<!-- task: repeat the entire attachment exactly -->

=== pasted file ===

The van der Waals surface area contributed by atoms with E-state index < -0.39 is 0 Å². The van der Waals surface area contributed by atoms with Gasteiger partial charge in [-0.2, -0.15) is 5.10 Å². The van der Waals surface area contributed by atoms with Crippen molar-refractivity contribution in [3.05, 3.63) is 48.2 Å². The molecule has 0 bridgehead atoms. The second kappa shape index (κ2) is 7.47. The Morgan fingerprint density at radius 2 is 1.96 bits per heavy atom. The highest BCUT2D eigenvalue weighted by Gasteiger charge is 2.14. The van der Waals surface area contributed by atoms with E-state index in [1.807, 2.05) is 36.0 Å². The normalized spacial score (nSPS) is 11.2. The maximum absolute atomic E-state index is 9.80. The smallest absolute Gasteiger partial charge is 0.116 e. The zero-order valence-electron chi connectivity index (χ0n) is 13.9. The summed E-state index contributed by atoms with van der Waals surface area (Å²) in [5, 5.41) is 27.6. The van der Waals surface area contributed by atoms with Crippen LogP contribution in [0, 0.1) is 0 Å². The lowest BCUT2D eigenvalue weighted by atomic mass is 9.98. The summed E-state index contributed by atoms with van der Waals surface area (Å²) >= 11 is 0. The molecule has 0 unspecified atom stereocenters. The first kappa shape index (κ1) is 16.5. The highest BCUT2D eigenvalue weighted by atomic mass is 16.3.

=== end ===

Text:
The van der Waals surface area contributed by atoms with E-state index < -0.39 is 0 Å². The van der Waals surface area contributed by atoms with Gasteiger partial charge in [-0.2, -0.15) is 5.10 Å². The van der Waals surface area contributed by atoms with Crippen molar-refractivity contribution in [3.05, 3.63) is 48.2 Å². The molecule has 0 bridgehead atoms. The second kappa shape index (κ2) is 7.47. The Morgan fingerprint density at radius 2 is 1.96 bits per heavy atom. The highest BCUT2D eigenvalue weighted by Gasteiger charge is 2.14. The van der Waals surface area contributed by atoms with E-state index in [1.807, 2.05) is 36.0 Å². The normalized spacial score (nSPS) is 11.2. The maximum absolute atomic E-state index is 9.80. The smallest absolute Gasteiger partial charge is 0.116 e. The zero-order valence-electron chi connectivity index (χ0n) is 13.9. The summed E-state index contributed by atoms with van der Waals surface area (Å²) in [5, 5.41) is 27.6. The van der Waals surface area contributed by atoms with Crippen LogP contribution in [0, 0.1) is 0 Å². The lowest BCUT2D eigenvalue weighted by atomic mass is 9.98. The summed E-state index contributed by atoms with van der Waals surface area (Å²) >= 11 is 0. The molecule has 0 unspecified atom stereocenters. The first kappa shape index (κ1) is 16.5. The highest BCUT2D eigenvalue weighted by atomic mass is 16.3.